My name is Amanda. I am married and have 5 beautiful children. I first want to tell you all that it is SO wonderful to feel like I fit in somewhere. I just read the newbie 101 post and was like, "oh really?" ," that makes so much sense" I am going to print it out and read it so I have the words to use when I see my Dr next and she tries to tell me I have IBS along with Celiac because I can't tolerate dairy. Call it what you want, just don't try to medicate me for it!:) Anywhoo, a little about me, I have been sick for the last 5 years. Lots of appointments, and I believe I nearly lost my mind. Okay who am I kidding, I have lost my mind a few times. However, what I am proudest to announce is that when I quit eating gluten and the brain fog lifted, I had a clarity I have never had before. But, the big BUT here is that the road was horrible to get here, I don't present like the most common celiac patients do so, no one ever thought to go down that road. I have seen every specialist that there is and suffered such chronic pain that I had been labeled a drug seeker in the E.R.'s. I could never explain exactly what hurt just that something was very wrong and I felt HORRIBLE! I have suffered horrible constipation since I was a child. Most doctors associate Diarrhea with Celiac not constipation. So long story, long.....I laid in the hospital 1 year ago today for 16 days. My body was done......I had become Adrenal Insufficient, they assume from the steroid injections they gave me for my belly pain. I had battled the AI for months. I was taking steroids, injectable and po. I was dumping my nutrients into my urine but they couldn't tell me why. I couldn't get rid of the i.v. delivering fluids, and potassium replacements. My heart rate had become horribly tacychacardic.... again they couldn't explain it but I couldn't walk up the stairs without being completely out of breath. My heart rate was always over 100. They put me on a beta blocker to lower my heart rate. I was in the hospital because I couldn't' function without the I.V. every time they would turn it off I would pee out 2 times what I had taken in and always ended up sick and vomiting within a matter of hours. I had been admitted multiple times for I.V. fluids because I just couldn't stay hydrated. I had doctor after doctor tell me they didn't know what was wrong or how to fix it . I was treated with medications as a band aid for the physical symptoms I was having and various sedatives for the my emotional symptoms. I once read in my chart that a nurse felt it was my anxiety that was causing a lot of my symptoms and I should take more lorazepam. After being in one hospital for 12 days, I asked them if they had any plan on getting me home to be with my family and they said the only thing they could think to do was put in a port so I could have I.V. fluids at home. I requested a transfer to the U.W Hospital here in Madison. After getting to the U.W. they helped to brainstorm ways to get me home....as it was quite apparent to me I wasn't going to get a diagnosis but if I didn't get out of the hospital they were going to kill me. The beta blocker had jacked my blood pressure and I still felt like CRAP! They adjusted my meds and told me to drink gallons of fluids a day to keep up with hydration and sent me home, I was to follow up with Endocrinology and Nephrology. It became my mission to fix me. I reviewed every doctors note I could and every lab post I could. I stumbled over some IGG and IGA test results that made me scratch my head. They weren't horribly off but I had also really reduced the amount of gluten I was eating and it just didn't make sense to me that they were bordering ab-normal. It was a Friday, I called my FP doc and said I suspected celiac and it being Friday she said I had two choices, 1 come in for blood testing, and wait to be referred back to G.I. or 2.stop eating gluten. I stopped eating Gluten that Friday and by Monday I felt like I was a new person. I started to have a clarity like I had never known. My heart rate and feeling of pounding had started to subside, and I started to pee yellow again, not gallons of non concentrated urine. I actually was feeling hydrated for the first time in a long time. It was clear to me I would never look back, I had missed so much of my children's lives and normal life I wanted the doctors office to stay FAR away from me. My PCP said she respected this. When I explained my thoughts she said I was saying the same things her other Celiac patients said. I felt like I had been given a second chance. However, I was badly scarred......I had been told time and time again, it was in my head but twice had been admitted to a psychiatric unit and no medicine they could give me would take away this FOG and anxiety and depression. So fast forward to today.....1 year after that final hospitalization, I am BITTER. I should be thankful that I have the answer. I should be thankful that if I eat no grains, or dairy, I feel better than I ever have. However, I have lost a lot of confidence in my self, in my ability to know my own body. I question myself continually and dread having to go to the doctor or even having to call the doctors office for ANYTHING. I have a really hard time with vitamin absorption, I take A LOT of B and D and after months of supplementation I finally got back to the low end of normal limits. I am bitter that I feel alone. My husband is not a big supporter of me needing to have gluten free. Well he says he is and makes me awesome gluten free fried pickles, but than I turn around and between him and the kids I have mountains of gluten crumbs on my counter, in my sink,, etc. I keep my head up and do so well but then fall off the wagon so to speak and eat fast food that is CC or take just a bite of something I know has gluten in it. I should know better, I should respect myself more than that.....but again, I question myself. After being questioned by everyone for so many years of illness, I revert back to that mind set. Don't worry, I am in therapy....:) We are working through this trauma. So yesterday when I stumbled upon this forum, I had a peace of mind, a familiar connection and everything made sense. It felt so good. I vow I am going to try harder to be my own advocate from here out. I am coming off a couple weeks of bad glutening of being careless. I actually had an allergic reaction after eating in a restaurant Monday morning and my throat started to get tight and I had to take Benadryl . I fear I pushed my body too far. I had been crying for 3 days, extreme fatigue, and started with severe joint pain last night and it dawned on me, this is how I feel when my vitamin B levels drop. I put a call into my PCP this morning and the anxiety started again when the nurse called me back....why do I care what they think? I asked her if I would be able to have a vitamin B injection versus upping my sublingual because of how bad the pain is. I guess we will see what the day brings. If you made it through this entire post, bless you!! Is anyone out there still bitter?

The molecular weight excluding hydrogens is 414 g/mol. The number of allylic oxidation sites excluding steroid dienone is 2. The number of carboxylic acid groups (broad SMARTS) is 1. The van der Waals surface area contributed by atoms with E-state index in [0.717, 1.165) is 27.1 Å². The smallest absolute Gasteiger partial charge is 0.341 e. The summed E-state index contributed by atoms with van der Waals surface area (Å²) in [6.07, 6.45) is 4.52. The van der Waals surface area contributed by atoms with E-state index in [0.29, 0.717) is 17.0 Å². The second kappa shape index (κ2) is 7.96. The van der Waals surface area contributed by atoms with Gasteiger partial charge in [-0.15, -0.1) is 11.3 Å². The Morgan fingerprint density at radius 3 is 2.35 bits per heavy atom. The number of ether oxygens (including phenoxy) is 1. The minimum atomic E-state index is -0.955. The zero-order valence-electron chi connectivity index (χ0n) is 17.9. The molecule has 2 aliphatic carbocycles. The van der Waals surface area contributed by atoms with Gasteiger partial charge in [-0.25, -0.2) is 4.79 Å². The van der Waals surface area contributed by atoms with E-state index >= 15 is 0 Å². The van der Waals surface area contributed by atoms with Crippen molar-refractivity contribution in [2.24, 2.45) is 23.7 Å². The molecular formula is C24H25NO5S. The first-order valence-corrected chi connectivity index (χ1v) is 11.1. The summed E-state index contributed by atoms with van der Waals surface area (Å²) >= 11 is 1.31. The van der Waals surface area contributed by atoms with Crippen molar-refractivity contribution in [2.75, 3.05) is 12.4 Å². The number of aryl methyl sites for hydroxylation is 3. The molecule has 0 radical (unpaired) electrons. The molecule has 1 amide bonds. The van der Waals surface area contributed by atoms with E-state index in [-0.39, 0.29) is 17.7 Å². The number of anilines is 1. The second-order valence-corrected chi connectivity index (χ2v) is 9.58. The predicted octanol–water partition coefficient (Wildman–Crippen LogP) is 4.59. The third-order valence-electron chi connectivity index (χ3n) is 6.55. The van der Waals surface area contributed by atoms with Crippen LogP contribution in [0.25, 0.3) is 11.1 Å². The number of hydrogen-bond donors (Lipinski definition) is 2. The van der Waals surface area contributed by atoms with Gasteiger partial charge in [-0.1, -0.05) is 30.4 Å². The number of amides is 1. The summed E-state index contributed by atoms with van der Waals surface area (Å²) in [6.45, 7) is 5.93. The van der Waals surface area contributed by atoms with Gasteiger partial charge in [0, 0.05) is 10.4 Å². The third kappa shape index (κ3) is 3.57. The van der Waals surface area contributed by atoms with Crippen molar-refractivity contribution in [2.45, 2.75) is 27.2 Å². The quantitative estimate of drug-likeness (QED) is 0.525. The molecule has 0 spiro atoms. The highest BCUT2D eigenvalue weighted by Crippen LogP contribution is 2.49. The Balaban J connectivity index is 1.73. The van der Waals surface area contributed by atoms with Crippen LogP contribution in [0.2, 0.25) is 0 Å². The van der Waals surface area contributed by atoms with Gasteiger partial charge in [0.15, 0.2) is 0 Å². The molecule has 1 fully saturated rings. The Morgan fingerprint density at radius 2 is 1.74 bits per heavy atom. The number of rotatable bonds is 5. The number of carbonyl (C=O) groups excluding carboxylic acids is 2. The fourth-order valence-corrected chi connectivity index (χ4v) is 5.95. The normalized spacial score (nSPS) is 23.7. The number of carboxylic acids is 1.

Share this post